We all know some laws are made to be broken. The trick is knowing which – and when.
The Up-Helly-Aa was not intended as a real Viking funeral. At least, there wasn’t supposed to be a body tucked inside the ship the Loch Lonach Homesteaders built and burned each January. But the discovery of a charred corpse hidden in the wreckage sends Jim and Ginny racing cross country in a perilous attempt to obtain justice for one of their own, with the law – and divine retribution – in hot pursuit.
“The story transports the reader from one delight to another.”
“Pulls the readers into the story and keeps them engaged . . . masterfully woven.”
“Viking Vengeance is . . . compelling, enjoyable, and satisfying. Recommended! Four Thumbs Up!”
"What a ride! Filled with action and adventure and suspense, it’s the characters who make this story. Each of them changes and grows. All of them display feet of clay and a humanity the reader can relate to. I care about what happens to these story people almost as much as I care what happens to my friends. I’m hooked on the series!"
The crowd gasped as the huge animal’s tail rose just yards from the side of the ferry, then came crashing down, spraying the onlookers with what felt like sleet. There were several cries of alarm and many hands grasping the rail in sudden fear.
“What’s it doing?”
“There’s something caught on its tail.”
“Christ! It’s a kid!”
Ginny saw they were right. There was a rope around the whale’s fluke and attached to the rope, caught in it, was the shape of a young man. He was struggling to get loose, still alive, but in very great danger of being drowned.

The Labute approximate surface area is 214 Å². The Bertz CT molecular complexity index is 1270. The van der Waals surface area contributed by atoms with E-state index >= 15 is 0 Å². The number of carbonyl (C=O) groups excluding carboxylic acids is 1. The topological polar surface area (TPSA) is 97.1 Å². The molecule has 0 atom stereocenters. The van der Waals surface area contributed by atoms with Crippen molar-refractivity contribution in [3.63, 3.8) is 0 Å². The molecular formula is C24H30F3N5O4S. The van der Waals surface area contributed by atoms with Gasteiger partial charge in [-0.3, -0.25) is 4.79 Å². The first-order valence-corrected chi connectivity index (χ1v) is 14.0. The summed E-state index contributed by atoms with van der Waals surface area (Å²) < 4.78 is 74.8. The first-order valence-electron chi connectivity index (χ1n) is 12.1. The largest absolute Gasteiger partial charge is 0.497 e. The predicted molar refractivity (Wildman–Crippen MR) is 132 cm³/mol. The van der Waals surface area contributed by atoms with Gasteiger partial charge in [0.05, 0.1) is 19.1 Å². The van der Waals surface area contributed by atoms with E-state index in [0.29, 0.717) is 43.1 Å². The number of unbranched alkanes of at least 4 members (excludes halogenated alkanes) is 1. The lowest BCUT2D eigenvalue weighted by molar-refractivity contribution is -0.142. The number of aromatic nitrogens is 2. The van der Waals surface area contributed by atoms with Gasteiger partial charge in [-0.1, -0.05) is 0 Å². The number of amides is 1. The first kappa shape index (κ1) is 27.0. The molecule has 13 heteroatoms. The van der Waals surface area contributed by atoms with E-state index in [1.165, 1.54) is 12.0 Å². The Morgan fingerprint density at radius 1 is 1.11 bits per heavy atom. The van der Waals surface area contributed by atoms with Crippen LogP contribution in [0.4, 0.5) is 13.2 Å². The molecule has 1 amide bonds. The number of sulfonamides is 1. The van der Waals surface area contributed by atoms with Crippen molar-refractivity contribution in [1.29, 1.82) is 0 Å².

Ginny turned to find Charlie climbing the rail, a knife in his hand. She didn’t even have time to tell him not to do it before she saw him dive into the frigid water.
She felt her heart stop. As she watched, Charlie reached the whale and caught the trailing rope. She saw him grasp the boy’s arm and pull himself up, then vanish beneath the water. The crowd on the rail was gasping, crying out, shrieking for help.
The boy surfaced, struggling for breath.
The ferry couldn’t stop quickly, but it could turn back and did so now. It pulled around, circling the area where the boy bobbed in the icy water, and lowered a rescue boat.
“What about the other, the man who saved him?”
Ginny watched the water, looking for a sign of life, any disturbance. She saw the whale’s fluke once more, still trailing the rope, then nothing. Nothing at all. Charlie was gone.
Excerpt from Viking Vengeance by Maggie Foster.
All rights reserved by publisher and author.